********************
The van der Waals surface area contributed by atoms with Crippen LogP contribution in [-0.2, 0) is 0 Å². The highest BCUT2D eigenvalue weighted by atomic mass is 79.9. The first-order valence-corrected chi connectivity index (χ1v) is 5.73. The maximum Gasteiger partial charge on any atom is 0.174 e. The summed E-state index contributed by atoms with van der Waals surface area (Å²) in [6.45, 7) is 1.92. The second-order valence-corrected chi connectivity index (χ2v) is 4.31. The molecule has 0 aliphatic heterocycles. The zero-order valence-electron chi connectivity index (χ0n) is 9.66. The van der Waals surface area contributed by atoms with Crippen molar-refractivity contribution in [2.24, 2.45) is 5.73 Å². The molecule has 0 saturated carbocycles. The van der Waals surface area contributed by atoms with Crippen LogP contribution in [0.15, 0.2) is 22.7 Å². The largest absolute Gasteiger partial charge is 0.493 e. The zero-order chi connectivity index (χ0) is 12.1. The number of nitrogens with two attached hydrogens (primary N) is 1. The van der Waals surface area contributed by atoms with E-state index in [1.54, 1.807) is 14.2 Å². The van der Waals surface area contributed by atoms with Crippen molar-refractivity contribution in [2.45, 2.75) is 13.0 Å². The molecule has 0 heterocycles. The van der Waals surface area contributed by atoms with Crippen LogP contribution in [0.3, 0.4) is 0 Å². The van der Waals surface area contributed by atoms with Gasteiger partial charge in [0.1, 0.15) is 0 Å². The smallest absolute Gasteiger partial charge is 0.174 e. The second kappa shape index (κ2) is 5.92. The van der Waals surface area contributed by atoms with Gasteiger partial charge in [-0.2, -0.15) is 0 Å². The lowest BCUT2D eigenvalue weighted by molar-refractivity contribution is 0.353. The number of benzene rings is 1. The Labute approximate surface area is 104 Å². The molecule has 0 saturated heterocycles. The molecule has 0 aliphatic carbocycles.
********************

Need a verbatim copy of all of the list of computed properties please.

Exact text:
The van der Waals surface area contributed by atoms with Crippen LogP contribution in [-0.2, 0) is 0 Å². The highest BCUT2D eigenvalue weighted by atomic mass is 79.9. The first-order valence-corrected chi connectivity index (χ1v) is 5.73. The maximum Gasteiger partial charge on any atom is 0.174 e. The summed E-state index contributed by atoms with van der Waals surface area (Å²) in [6.45, 7) is 1.92. The second-order valence-corrected chi connectivity index (χ2v) is 4.31. The molecule has 0 aliphatic heterocycles. The zero-order valence-electron chi connectivity index (χ0n) is 9.66. The van der Waals surface area contributed by atoms with Crippen molar-refractivity contribution in [2.24, 2.45) is 5.73 Å². The molecule has 0 saturated carbocycles. The van der Waals surface area contributed by atoms with Crippen LogP contribution in [0.15, 0.2) is 22.7 Å². The largest absolute Gasteiger partial charge is 0.493 e. The zero-order chi connectivity index (χ0) is 12.1. The number of nitrogens with two attached hydrogens (primary N) is 1. The van der Waals surface area contributed by atoms with E-state index in [1.54, 1.807) is 14.2 Å². The van der Waals surface area contributed by atoms with Crippen molar-refractivity contribution in [2.45, 2.75) is 13.0 Å². The molecule has 0 heterocycles. The van der Waals surface area contributed by atoms with Crippen LogP contribution in [0.3, 0.4) is 0 Å². The van der Waals surface area contributed by atoms with Gasteiger partial charge in [0.1, 0.15) is 0 Å². The smallest absolute Gasteiger partial charge is 0.174 e. The second kappa shape index (κ2) is 5.92. The van der Waals surface area contributed by atoms with Gasteiger partial charge in [-0.2, -0.15) is 0 Å². The lowest BCUT2D eigenvalue weighted by molar-refractivity contribution is 0.353. The number of benzene rings is 1. The Labute approximate surface area is 104 Å². The molecule has 0 saturated heterocycles. The molecule has 0 aliphatic carbocycles.